R&D: Testing our product brought about new knowledge, is that eligible?

Week 3 - RnD Tax Incentive - Azure Group


In our last blog we made it clear that companies performing eligible R&D activities must think scientifically – that their R&D must proceed from hypothesis to experiment, observation and evaluation, and lead to logical conclusions.

The very beginning of this systematic progression of work is the planning stage, and it is the focus of this week’s blog. We will discuss the myth that a company undergoing normal product testing or quality assurance can consider this eligible for R&D incentives – even if it leads to new knowledge that would otherwise be eligible.



At the inception of any experimental activity, there may be a number of different reasons for undertaking these activities. However to be eligible for R&D, the significant purpose of those activities must be to develop new knowledge. The concept of significant purpose can be illustrated in the example below:

“An agriculture company is experiencing poor growth and poor-quality crops. The company undertook activities across its entire farm to transform it from a conventional farm using chemicals to a more sustainable farm based on a biological input regime.”

To the untrained eye, the company’s outcome from experimental activity would be considered an eligible R&D activity, however in the interpretation of the regulators here the main intention was ultimately not to generate new knowledge, but rather business-driven to improve its efficiency and financial position. Generating new knowledge must not be auxiliary intention or an afterthought, and this must be clear at the outset of experimentation as part of your hypothesis. 

A practical application of this concept can be seen in a Tribunal decision for JLSP and Innovation Australia [2016] AATA 23 which held that the company conducted its clinical trials to determine the safety and efficacy of a drug for to fulfil its contractual obligations and for regulatory purposes – and not to generate new knowledge. Innovation Australia took no issue with the nature of the company’s activities meeting the core R&D definition; the contest was purely over the purpose test.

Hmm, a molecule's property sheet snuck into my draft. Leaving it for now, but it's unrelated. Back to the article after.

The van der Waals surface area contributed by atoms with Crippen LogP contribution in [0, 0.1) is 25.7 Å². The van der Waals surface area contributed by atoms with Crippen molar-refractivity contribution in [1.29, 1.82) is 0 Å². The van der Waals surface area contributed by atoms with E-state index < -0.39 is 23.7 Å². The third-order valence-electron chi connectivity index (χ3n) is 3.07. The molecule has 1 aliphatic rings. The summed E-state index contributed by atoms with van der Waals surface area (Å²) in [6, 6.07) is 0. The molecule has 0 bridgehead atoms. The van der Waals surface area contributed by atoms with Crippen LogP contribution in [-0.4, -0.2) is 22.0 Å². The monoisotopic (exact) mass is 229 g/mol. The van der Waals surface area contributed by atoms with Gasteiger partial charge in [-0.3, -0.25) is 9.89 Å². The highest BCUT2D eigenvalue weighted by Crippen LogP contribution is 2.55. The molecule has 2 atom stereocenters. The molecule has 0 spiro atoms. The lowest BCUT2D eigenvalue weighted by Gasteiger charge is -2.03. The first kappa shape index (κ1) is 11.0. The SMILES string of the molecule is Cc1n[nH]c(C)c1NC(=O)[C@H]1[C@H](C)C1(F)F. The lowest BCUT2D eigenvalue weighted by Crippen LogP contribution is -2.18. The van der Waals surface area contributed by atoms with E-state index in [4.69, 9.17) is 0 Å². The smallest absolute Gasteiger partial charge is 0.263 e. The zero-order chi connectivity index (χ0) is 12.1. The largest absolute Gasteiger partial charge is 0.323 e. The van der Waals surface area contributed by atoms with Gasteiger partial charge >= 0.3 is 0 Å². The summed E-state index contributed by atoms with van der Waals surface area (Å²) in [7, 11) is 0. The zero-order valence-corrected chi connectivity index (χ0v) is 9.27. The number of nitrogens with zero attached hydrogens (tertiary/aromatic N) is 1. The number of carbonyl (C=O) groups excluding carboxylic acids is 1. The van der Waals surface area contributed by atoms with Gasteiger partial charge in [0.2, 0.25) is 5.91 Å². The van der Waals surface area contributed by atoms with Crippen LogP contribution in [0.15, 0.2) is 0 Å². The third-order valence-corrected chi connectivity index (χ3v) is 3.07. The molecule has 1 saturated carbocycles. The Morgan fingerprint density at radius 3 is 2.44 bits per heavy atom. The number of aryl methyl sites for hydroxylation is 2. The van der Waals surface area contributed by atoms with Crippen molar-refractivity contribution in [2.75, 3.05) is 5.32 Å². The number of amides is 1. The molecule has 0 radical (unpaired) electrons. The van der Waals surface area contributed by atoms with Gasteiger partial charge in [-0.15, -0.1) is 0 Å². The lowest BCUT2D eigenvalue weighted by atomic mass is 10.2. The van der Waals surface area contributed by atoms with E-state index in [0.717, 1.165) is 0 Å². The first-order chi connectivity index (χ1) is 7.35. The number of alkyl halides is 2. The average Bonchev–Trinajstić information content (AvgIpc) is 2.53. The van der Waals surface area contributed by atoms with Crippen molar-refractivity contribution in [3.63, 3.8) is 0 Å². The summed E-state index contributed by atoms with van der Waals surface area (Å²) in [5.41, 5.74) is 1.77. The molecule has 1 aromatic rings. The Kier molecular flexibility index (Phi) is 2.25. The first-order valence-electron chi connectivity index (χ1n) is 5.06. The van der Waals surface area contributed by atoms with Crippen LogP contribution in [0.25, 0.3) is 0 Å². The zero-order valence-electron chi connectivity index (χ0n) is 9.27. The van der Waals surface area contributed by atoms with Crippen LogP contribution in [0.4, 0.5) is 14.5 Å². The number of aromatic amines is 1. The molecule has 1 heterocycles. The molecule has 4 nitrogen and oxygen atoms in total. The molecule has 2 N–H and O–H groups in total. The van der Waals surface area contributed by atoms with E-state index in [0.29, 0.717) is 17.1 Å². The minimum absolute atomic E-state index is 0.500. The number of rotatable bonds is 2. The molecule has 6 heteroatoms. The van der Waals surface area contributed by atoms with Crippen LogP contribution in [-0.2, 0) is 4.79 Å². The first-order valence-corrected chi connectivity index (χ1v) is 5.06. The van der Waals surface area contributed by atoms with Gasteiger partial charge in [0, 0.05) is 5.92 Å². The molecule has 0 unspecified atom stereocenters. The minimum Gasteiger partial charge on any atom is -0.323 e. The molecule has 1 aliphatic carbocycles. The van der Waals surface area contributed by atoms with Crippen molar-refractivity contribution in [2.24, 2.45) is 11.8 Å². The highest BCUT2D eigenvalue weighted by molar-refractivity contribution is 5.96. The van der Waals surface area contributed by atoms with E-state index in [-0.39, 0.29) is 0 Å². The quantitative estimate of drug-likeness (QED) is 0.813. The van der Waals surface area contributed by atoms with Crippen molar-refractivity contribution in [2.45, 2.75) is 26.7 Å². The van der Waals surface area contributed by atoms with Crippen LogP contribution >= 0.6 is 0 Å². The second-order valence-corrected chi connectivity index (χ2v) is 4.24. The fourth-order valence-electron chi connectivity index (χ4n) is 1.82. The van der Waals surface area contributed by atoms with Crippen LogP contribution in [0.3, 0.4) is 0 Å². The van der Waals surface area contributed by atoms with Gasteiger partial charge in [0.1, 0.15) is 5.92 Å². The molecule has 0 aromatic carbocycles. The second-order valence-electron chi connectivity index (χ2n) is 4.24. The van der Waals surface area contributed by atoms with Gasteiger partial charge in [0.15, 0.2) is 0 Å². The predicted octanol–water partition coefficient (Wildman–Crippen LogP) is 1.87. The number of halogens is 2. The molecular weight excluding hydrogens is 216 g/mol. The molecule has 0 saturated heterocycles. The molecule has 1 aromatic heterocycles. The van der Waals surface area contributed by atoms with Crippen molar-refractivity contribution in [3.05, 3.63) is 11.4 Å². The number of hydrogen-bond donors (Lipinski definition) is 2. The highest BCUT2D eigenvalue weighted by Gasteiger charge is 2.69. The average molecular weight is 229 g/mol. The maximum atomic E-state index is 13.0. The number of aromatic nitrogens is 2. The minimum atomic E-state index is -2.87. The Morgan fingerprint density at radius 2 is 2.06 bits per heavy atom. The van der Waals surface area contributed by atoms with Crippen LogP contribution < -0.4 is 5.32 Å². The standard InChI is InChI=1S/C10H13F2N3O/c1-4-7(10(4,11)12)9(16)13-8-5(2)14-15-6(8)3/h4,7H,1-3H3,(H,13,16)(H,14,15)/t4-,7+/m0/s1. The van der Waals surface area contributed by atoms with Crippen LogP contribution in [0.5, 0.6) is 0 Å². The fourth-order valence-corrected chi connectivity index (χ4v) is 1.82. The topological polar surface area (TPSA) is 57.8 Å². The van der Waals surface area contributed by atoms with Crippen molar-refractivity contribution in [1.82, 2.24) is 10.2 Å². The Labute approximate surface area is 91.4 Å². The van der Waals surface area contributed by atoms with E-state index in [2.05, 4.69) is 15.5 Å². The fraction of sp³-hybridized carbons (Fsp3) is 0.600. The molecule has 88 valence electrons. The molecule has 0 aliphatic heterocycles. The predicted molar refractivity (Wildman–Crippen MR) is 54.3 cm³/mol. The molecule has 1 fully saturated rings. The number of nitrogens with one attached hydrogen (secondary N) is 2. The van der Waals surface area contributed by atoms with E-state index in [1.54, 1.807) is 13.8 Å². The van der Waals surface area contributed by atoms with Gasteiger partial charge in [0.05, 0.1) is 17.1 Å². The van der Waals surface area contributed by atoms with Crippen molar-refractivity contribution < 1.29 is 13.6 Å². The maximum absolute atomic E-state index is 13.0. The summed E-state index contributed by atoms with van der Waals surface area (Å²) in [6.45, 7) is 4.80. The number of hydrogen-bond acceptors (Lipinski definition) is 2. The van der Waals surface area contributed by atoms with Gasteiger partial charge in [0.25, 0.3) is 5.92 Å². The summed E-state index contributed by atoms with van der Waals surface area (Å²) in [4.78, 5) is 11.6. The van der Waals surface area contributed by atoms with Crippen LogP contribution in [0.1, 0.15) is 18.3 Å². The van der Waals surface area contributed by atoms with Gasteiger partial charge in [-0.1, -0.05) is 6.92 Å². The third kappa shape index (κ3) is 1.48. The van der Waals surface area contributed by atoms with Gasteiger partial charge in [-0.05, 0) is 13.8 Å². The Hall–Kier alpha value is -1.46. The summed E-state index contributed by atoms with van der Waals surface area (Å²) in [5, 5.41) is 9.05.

The mere existence of more than one purpose of undertaking activity does not preclude the generation of new knowledge from being a significant purpose. The decision of the Tribunal confirmed this by stating “[…] the purpose of generating new knowledge does not have to be the purpose that outweighs all others, instead consider that the purpose of generating new knowledge must be more than an insubstantial purpose […] even if at the same time other substantial purposes exist.”

SOFTWARE DEVELOPERS: Avoid the pitfall of equating experimental activity with normal testing

In determining the significant purpose of experimental activities, it is also important to avoid the pitfall of equating experimental activity with normal testing. This error is particularly prevalent in the software development industry whereby the testing of software such as bug testing, system testing, data mapping and migration testing is regularly conducted. These activities are fundamentally not considered eligible R&D activities as they are not conducted to test a hypothesis. These tests are normal activities that any software developers can perform successfully using their existing knowledge. We will consider this in more depth next week, as we discuss why you can’t receive R&D incentives for 'business as usual' activities.

Why are we talking about it for the whole month of October?

Well we think it's important to demystify R&D and explain why now more than ever a careful focus on eligibility is key.

Over the month of October, we are exploring 5 misconceptions in a series of blogs, leaving you with a downloadable booklet to keep on hand when you are exploring R&D. We dive deeper into satisfying the different eligibility tests from this legislation using real-world examples to cut though the fog of confusion the market is having on eligible businesses.



Keep your eyes peeled for Blog #4 and #5 and follow us on socials.


R&D: Hypotheses are for Scientists not for Businesses
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About Author

Michael Derin
Michael Derin

Michael Derin, Azure Group's Founding Partner and Chairman has over 28 years’ experience as a qualified Chartered Accountant within the business and commercial sectors. Michael works across our Technology, Corporate Advisory and CFO operations, managing highly complex projects to success.

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